Most of what you understand about how Yellowstone was created, its millions of years of history, and how it works today, came from this guy.

Robert Christiansen, a man who is arguably the greatest geologist of Yellowstone National Park, has died.

He left behind a legacy of research that will be studied for decades.

USGS geologist and the founding Scientist-in-Charge of the Yellowstone Volcano Observatory Robert “Bob” Christiansen died on Sept. 15, 2022, in Palo Alto, California. (Daily Montanan).

He received his doctorate from Stanford University and then began working at the USGS in 1961. He retired in 2003 but remained active in his work until his death.

Back in1965 he was part of a team tasked with creating a comprehensive geologic map of the young volcanic rocks in Yellowstone. The study was funded mainly by NASA.

From 1966 to 1971, Bob and USGS colleagues (mainly Dick Blank) spent the summer months in Yellowstone carrying out field work and mapping. In other times of the year, they analyzed aerial photographs, scrutinized the rocks they sampled, measured the chemical composition of the rocks, and determined their ages. The work lasted long beyond the initial field seasons as Bob and his collaborators worked to understand the complex geologic history of the region. (Daily Montanan).

Decades of work were published in 2001 by the USGS. Much of what we understand about Yellowstone today was based on that work.

Bob also led the publication of a 2007 USGS report on Volcanic and Hydrothermal Hazards in Yellowstone.

Much of what we know, and what is quoted today, about the formation of what we see as Yellowstone today was because of this work. This means understanding millions of years of geological evolution.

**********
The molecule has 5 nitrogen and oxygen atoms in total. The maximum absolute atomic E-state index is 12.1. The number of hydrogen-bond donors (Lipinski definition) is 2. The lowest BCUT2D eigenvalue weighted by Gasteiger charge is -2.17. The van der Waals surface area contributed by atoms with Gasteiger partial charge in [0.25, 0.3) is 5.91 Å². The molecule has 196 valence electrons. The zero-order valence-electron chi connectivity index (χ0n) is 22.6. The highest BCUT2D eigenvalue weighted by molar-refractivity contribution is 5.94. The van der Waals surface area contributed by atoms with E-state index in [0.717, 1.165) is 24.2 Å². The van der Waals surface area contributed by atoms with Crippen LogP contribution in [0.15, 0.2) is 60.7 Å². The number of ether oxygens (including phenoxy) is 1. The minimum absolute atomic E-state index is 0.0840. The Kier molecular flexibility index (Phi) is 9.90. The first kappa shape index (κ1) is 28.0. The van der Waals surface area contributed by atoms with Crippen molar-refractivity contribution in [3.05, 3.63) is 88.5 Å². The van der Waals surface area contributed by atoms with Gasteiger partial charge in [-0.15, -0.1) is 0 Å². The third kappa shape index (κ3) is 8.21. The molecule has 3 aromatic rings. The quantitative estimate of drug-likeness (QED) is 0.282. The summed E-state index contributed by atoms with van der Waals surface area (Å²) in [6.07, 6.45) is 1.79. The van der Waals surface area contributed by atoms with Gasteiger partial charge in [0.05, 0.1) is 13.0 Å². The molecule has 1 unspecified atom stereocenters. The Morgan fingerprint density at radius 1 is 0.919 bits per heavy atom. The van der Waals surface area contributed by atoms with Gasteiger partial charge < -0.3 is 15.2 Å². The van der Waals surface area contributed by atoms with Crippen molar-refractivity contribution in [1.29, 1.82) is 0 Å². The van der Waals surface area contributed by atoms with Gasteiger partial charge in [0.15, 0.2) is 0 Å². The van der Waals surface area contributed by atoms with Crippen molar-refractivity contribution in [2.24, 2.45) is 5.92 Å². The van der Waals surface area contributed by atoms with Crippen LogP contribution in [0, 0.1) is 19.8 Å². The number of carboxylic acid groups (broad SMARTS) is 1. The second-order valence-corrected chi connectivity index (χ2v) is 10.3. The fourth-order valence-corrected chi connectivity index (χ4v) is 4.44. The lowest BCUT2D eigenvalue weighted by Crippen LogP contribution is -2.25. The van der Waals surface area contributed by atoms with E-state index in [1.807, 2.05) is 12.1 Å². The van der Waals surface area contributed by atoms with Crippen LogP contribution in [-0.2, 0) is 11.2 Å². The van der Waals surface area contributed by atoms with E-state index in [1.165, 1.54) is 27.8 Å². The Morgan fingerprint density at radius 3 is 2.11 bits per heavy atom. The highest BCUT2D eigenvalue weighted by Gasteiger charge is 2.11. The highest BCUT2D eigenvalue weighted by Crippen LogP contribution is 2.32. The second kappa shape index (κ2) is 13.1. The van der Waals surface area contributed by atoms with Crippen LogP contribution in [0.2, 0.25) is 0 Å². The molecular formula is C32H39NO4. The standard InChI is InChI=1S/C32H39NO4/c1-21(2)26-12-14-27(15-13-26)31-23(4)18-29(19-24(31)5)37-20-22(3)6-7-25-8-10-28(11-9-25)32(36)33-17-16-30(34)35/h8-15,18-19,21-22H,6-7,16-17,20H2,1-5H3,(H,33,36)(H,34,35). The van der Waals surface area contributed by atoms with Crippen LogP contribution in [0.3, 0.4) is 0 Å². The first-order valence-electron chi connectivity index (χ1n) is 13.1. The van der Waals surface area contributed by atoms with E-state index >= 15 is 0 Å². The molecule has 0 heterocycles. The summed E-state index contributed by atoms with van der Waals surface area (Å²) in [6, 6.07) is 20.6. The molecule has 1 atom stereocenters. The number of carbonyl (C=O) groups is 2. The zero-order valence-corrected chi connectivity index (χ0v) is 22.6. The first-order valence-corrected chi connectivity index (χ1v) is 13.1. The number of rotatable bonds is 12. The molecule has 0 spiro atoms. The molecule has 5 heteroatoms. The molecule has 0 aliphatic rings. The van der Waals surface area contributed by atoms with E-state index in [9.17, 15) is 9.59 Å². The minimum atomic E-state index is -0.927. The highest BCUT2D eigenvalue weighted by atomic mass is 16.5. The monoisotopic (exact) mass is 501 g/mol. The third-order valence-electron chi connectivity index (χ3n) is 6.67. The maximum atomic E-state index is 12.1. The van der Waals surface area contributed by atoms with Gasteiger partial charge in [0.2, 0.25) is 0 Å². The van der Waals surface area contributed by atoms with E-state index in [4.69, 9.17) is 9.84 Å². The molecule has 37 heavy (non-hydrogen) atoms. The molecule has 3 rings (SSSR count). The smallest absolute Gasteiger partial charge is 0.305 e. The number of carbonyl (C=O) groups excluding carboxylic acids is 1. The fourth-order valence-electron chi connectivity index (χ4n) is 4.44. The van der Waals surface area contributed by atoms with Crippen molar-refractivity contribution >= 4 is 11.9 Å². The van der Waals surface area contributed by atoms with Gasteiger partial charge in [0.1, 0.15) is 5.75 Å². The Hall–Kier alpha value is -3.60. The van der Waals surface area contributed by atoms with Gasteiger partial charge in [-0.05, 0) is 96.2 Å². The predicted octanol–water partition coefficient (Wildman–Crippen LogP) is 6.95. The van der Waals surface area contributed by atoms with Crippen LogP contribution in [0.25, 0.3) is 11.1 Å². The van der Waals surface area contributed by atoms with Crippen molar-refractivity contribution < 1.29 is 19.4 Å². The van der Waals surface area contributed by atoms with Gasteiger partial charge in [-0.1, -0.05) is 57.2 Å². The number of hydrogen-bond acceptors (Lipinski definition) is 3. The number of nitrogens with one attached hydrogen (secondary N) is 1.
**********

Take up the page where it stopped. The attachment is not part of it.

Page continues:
Bob also published two journal papers, in 1984 and in 1991 (mainly with USGS colleague Wes Hildreth), that describe in great detail the chemical and isotopic composition of Yellowstone’s volcanic rocks. With USGS colleagues led by Gordon Eaton, Bob co-authored a 1975 journal paper that used multiple datasets to identify magma beneath Yellowstone. (Daily Montanan).

Bob is mostly known for his work on Yellowstone. But what he discovered led to understanding volcanoes around the United States.

Bob was the chief scientist for monitoring and scientific analysis of the 1980 eruption at Mount St. Helens in Washington and was consulted on many other important geological events around the country.


He also served in several management positions at the USGS. This included the coordinator of the USGS Geothermal Research Program and the Chief of the USGS Branch of Igneous and Geothermal Processes.

If in school you learned of Yellowstone's geological history and how the inner workings of the park operate today, you are reading many of the discoveries Robert “Bob” Christiansen made. You also read and hear his work in pamphlets at the park, on television shows on science channels, and YouTube science videos.

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